It should be stated that appointed new CEO Ellen Zane was not afraid to take drastic measures to change organizational structure and the way operational performance was led. She underlined that market of medical services was “unforgiving and tough”. Before accepting the position of CEO, Zane conducted a rapid diagnosis to evaluate the scale of the catastrophe. Main findings that revealed the complexity and neglect of the situation were related to the size of the Tufts/NEMC in particular its insignificance compared with such giants as Caritas, Partners and CareGroup; and to the weaknesses in the indicators of operational efficiency such as operating margin, average length of stay, accounts payable and receivable, and cash on hand. Moreover, “after reviewing the managed care contracts, Zane also realized that Tufts/NEMC was woefully underpaid”.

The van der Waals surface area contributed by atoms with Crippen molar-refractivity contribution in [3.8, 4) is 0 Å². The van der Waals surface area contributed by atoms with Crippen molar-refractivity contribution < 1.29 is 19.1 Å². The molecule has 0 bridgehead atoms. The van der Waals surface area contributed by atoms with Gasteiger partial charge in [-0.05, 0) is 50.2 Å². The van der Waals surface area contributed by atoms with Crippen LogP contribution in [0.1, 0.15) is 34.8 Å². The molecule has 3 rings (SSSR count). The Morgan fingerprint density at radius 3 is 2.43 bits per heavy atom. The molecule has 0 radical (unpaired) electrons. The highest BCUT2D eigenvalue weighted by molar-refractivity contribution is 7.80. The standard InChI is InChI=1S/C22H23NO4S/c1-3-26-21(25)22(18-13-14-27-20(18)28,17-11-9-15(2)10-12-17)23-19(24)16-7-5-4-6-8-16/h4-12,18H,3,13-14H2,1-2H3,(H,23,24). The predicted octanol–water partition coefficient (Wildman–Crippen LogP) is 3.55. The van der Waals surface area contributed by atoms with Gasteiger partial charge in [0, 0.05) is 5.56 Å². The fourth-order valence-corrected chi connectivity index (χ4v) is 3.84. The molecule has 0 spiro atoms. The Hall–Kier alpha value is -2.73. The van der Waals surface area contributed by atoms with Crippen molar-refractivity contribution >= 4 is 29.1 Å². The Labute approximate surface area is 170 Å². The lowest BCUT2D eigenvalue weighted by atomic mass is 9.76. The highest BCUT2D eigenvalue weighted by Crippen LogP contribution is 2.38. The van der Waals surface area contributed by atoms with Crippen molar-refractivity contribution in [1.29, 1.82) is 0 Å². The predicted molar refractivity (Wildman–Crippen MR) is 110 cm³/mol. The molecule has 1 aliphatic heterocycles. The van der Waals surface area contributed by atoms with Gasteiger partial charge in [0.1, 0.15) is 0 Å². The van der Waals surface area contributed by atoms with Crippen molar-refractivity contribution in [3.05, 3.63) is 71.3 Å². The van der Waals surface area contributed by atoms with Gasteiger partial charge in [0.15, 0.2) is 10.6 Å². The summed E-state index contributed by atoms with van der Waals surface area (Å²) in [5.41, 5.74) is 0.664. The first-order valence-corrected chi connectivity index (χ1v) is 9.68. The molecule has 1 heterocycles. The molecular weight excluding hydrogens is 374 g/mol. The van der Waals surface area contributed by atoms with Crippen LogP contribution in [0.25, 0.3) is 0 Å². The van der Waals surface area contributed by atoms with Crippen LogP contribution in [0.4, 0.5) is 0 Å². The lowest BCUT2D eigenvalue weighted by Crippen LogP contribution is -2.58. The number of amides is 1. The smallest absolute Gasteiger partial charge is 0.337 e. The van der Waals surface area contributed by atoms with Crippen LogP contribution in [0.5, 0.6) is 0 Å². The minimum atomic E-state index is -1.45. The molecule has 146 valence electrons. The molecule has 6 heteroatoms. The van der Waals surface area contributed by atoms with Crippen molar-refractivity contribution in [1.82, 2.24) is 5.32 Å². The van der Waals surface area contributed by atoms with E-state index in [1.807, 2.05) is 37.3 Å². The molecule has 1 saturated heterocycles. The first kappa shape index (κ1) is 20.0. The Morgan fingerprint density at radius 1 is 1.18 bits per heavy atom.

Consequently, the actions implemented within the hospital by Ellen Zane included staff changes, senior management replacement, putting an emphasis on the outreach and communication, proposal of the “Agenda for Change”, improvement of the length of stay time. Moreover, Zane directed her efforts on the reforming the negotiation process with the representatives of the insurance companies, enhancing the reimbursement rates and enlarging the medical center’s network.